Before meeting Carla Bozulich – and with only a preliminary google search to go on – it would seem easiest to categorize her as a musician. While this is certainly true, after speaking with Bozulich it’s necessary to further describe her, not only as an artist, but also as a participant in and observer of the broader evolution of North American culture in an almost anthropological sense.
Bozulich was born in New York, but now subscribes to a more nomadic lifestyle that she describes as, simply, “travelling.” She is best known for her music; first as a founding member of performance-heavy band Ethyl Meatplow in the 80’s and early 90’s, then as a singer for the 90’s band Geraldine Fibbers, and, most recently, as the singer and founder of Evangelista. While Bozulich’s contributions to music have been many, her appreciation of it started long before she began to play.
“Before punk rock, as a kid of 5, 6, or 7 I went to jazz shows with my mom – in the 70’s people were just so demonstrative. But when punk rock hit, it was insane, people yelled and they danced if they liked it and if they hated it they’d throw things. […] As a teenager at punk rock shows when I was younger, maybe 14, I was a very shy person, I didn’t yell. I loved the music but part of it was also seeing the people and how they reacted. It was as much about the audience as it was about the band.”
Later on, having outgrown her shyness, Bozulich went on to be a founding member of Ethyl Meatplow, a band known for their cult-like following and intense crowds.
“ [At our shows] people were flying through the air and screaming, it was very sex and humour driven and our music was very loud and aggressive. We caused a lot of mayhem. We had a lot of encounters with the police. People would always get undressed and come up on stage and either we’d kiss them or we’d throw them off – a lot of people fell in love. It’s impossible to really put into words how extreme it was, our music was really new and exciting.”
Since then, music – and also crowds – have changed. Carla commented that “there was some kind of shift, now it’s like people don’t get any more excited when watching a band perform live than they would watching them in a YouTube video.”
This is an interesting insight, considering it points to the effects of the internet and social media on the music industry with regard to crowd mentality. “Honestly it is a bit disconcerting – not as a musician but as a person. I want people to have an intense experience like the ones I’ve had myself. I want people to react. … You can be at a gig now and dancing, and the next day it’ll show up online and people will make fun of you. In art – projecting and broadcasting everything is great – but it comes with a cost. There is a lack of healthy naivety now that promotes this self-consciousness. Kids can’t fuck up anymore. People will know – it’ll be on a social networking site.”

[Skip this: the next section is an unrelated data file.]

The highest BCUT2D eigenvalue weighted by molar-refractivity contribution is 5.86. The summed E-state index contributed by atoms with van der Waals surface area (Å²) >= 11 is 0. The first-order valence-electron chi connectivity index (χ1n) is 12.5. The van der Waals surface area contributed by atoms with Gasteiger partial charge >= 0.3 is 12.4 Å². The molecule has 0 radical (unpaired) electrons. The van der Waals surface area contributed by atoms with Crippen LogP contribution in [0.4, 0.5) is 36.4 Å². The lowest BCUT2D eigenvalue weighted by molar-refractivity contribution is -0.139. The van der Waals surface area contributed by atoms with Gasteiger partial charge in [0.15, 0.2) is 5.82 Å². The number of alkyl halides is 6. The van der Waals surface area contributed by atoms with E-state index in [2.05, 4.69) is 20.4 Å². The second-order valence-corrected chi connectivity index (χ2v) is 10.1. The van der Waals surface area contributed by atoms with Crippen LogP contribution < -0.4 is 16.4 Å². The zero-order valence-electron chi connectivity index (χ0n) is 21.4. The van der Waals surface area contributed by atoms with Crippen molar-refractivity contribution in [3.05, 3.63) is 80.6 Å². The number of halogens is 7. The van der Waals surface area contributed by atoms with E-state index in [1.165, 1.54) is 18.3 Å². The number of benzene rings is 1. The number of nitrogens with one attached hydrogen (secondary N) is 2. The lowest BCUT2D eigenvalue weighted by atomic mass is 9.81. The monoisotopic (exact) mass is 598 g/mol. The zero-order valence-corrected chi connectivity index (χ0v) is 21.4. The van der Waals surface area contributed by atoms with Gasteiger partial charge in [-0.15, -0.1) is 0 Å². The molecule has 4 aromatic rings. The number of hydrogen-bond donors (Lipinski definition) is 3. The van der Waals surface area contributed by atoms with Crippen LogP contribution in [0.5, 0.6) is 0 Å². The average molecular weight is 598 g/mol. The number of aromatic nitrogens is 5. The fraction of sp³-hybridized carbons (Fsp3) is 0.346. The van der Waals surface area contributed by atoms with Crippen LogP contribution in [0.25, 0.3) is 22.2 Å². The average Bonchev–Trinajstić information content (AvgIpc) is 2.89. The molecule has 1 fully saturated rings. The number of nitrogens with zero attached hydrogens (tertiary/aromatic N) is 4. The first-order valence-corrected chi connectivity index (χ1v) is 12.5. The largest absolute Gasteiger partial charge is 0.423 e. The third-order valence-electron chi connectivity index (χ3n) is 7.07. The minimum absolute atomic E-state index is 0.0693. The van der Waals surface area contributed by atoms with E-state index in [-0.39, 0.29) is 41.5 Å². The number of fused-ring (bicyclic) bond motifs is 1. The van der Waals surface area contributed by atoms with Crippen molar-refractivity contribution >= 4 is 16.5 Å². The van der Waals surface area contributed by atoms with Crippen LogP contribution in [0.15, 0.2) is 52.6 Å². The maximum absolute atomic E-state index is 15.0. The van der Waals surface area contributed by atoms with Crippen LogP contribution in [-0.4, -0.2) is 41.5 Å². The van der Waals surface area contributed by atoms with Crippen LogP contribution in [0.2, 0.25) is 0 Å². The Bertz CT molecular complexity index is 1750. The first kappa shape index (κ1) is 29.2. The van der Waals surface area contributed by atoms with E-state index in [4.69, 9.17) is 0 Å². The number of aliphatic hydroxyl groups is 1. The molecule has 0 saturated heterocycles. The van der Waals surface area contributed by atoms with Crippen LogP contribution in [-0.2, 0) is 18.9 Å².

Bozulich is also known for her performance pieces, mainly the Eyes-and-Ears series that focuses on creating “a feeling of having all of one’s senses stimulated – that’s what I hope for – it should be an experience they weren’t expecting.” These pieces are relatively unique in the sense that they are written after the locale has been chosen in order to reflect said locale. Bozulich explained that “the history and juxtaposition of a place, it’s details, are important” These performance pieces are somewhat scripted as each section of the story unfolds within a particular constraint of time but are often very improvisational and allow for each performance to be unique.
Bozulich is not only a performer, but also a writer and a painter. Her writing has been published in Alternative Press, LA Weekly, Austrian music mag; SKUG, Time Out New York, and Germany’s SPEX. She was a long time editor and contributor “at the wild LA underground magazine – Ben is Dead.” She has also contributed to The Wire, and “The Art of Touring” (a book about the artist’s life on the road), and currently has a piece on spirituality in music featured on xtrememusic.org. Besides this, she has written several chapters of an unfinished novel, “The Sparkley Jewel”, as well as many poems. In regards to the vast scope of her talents, Bozulich notes that “I don’t see a lot of separation between creative endeavours, it all stems from the same place. It’s all art.”
So where exactly does it stem from for Bozulich? “My primary influence is love. When I listen to my own music I hear it over and over and it’s about grappling with it and surrendering to it and leaving it, and celebrating it. … I was born a lover, and I was born curious. I need to learn and grow and see things change. I need to know that I don’t know everything.”
Though her influences have not changed, her style and music have. “My musical evolution… shows that I haven’t changed but that my music has become more refined. I feel like the same person very clearly, it’s a matter of growing and learning so much, [I feel that I] have become a much more complicated person in a really good way.”